Transport Minister Scott Emerson said disallowing the legislation would also negatively affect young Queensland drivers in rural and regional areas.
Transport Minister Scott Emerson said disallowing the legislation would also negatively affect young Queensland drivers in rural and regional areas. Tom Huntley

Labor argues against Segways in Qld Parliament

THE Daily Mail story of a millionaire Segway tycoon plunging to his death from a cliff on one of his own scooters was among the documents Labor tabled in Queensland Parliament to support its argument against the motorised transport.

They also tabled a Time magazine article, titled The 50 Worst Inventions, with the Segway listed as number one of 50 - beating New Coke, Agent Orange, tanning beds and asbestos.

South Brisbane MP Jackie Trad said, in unsuccessfully seeking to reverse the legislation allowing Segways, they were "an expensive, unnecessary novelty item" which compromised safety on Queensland's footpaths.

She said the legislation was born from a single letter from a Southbank tourism operator and the Premier had "a light bulb moment" without considering safety issues.

Warrego MP Howard Hobbs said for Segways out west "it would be a long drive" but he could see their value in urban settings.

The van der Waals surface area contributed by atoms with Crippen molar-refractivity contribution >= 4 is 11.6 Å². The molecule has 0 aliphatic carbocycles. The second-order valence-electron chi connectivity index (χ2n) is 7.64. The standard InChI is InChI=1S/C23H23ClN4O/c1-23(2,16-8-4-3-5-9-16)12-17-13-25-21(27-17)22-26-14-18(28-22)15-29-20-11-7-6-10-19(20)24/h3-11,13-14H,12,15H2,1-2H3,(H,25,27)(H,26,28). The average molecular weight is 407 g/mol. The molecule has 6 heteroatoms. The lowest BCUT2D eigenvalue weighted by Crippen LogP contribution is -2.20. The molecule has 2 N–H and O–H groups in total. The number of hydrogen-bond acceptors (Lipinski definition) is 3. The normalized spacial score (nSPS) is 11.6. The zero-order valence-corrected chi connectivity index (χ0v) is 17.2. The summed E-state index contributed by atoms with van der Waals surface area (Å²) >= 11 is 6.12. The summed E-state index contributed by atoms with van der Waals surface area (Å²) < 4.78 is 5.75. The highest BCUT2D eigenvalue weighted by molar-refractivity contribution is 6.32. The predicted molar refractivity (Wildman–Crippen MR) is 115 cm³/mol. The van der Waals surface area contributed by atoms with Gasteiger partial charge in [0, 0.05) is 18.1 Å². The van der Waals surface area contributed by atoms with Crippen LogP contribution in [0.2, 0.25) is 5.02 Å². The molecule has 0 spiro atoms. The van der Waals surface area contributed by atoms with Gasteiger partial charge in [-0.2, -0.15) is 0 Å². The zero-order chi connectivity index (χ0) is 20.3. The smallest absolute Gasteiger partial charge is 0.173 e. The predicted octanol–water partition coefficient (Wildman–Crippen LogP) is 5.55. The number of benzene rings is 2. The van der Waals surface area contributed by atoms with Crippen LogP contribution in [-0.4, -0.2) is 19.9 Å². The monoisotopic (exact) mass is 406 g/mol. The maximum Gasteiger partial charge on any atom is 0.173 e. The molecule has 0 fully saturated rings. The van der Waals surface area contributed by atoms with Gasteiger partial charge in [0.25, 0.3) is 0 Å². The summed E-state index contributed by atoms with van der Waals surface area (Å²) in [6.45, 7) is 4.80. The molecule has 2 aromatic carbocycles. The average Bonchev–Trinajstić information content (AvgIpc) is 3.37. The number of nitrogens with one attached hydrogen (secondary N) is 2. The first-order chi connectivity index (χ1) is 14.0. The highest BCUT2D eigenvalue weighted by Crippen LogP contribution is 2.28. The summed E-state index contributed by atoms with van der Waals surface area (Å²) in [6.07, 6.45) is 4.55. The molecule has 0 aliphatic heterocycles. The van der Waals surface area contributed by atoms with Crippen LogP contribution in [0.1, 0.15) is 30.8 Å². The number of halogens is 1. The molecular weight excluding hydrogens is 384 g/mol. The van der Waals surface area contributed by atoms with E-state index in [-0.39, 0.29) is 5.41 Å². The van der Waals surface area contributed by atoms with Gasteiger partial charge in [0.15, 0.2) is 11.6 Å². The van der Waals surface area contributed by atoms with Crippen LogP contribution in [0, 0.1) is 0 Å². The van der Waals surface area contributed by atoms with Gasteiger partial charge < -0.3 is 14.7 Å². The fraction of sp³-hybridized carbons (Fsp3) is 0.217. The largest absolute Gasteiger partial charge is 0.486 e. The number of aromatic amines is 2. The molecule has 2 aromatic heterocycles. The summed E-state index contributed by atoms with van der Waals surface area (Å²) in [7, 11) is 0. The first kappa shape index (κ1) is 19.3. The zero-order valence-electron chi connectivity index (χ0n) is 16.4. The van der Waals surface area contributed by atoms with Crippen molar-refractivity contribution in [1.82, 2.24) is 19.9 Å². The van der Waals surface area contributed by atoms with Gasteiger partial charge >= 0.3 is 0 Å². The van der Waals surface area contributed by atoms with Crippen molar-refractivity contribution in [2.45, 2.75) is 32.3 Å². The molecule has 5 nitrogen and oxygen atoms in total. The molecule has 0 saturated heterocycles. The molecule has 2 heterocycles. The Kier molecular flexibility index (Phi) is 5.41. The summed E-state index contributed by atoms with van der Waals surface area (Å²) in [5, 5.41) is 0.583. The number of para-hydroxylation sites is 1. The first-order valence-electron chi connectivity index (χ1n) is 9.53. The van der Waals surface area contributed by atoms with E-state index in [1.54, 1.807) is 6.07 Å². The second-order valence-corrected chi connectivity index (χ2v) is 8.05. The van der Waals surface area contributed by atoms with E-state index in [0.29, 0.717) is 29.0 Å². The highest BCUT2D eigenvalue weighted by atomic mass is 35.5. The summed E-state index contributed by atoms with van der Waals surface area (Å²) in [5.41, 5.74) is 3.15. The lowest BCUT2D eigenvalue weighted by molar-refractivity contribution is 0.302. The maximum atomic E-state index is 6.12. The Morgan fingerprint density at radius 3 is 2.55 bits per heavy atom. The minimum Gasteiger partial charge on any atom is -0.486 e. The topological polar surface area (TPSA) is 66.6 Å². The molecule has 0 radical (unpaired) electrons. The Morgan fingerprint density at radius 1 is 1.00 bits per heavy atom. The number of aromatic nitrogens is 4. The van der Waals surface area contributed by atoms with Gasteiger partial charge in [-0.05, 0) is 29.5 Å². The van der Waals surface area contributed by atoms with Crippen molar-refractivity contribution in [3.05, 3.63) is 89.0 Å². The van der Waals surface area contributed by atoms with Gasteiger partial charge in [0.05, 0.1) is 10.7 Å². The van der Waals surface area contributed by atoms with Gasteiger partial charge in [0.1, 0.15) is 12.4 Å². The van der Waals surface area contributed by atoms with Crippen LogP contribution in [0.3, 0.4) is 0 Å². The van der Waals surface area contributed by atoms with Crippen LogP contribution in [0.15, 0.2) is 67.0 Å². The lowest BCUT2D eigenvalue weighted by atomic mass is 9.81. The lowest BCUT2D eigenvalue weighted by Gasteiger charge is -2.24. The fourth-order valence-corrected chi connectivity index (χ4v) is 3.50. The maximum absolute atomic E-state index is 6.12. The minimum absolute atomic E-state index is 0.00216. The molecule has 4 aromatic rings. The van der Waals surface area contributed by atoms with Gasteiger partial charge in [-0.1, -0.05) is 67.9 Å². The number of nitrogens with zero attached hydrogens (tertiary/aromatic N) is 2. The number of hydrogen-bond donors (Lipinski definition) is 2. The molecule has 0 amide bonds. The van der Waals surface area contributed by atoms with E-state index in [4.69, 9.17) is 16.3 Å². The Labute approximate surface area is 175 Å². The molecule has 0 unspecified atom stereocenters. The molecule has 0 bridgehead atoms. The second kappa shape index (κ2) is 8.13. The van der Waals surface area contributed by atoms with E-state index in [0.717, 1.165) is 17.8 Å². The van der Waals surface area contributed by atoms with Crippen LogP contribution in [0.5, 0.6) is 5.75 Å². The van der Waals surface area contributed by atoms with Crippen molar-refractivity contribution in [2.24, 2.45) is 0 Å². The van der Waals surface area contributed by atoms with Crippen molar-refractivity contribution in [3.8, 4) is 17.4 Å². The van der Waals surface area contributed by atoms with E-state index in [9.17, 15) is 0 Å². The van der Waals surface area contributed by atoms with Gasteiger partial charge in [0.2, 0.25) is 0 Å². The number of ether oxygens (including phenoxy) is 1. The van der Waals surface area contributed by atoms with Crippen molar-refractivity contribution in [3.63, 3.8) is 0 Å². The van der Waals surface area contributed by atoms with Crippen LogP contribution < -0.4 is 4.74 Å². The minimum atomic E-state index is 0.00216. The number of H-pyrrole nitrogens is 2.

"You can hop on a skateboard, you can hop on a rollerblade ... I think they might be a little more dangerous than a Segway," he said.

"You can climb a tree, and it can be more dangerous."

Gaven MP Alex Douglas, speaking in favour of the motion, said there were 62 fatalities from mobility scooters between July, 2000, and August, 2010, the majority involving people less than 60 years of age.

He said there were 442 motorised mobility scooter fall injury hospitalisations in Australia between 2006 and 2008.

"Members should remember that not all of these people were geriatrics, blind or incapable," he said.

Transport Minister Scott Emerson said disallowing the legislation would also negatively affect young Queensland drivers in rural and regional areas.

He said changes related to the same legislation meant P-plate drivers less than 25 years were no longer prohibited from driving high-powered vehicles needed in the agricultural sector.

"Many people would know that the key vehicle type ... that is used, is the V8 Toyota LandCruiser," he said.

"It is not considered a high-powered vehicle, but the reality is that, because of the laws that are in place, P-plate drivers involved in the agricultural sector were prohibited from driving them."

P-plate drivers less than 25 years can already drive V8 Toyota Landcruisers fast-tracked changes but other high-powered vehicles can be driven from January 1, 2014, based on a weight to power ratio instead of ruling out all eight-cylinder vehicles.

Ms Trad's disallowance motion did not succeed.



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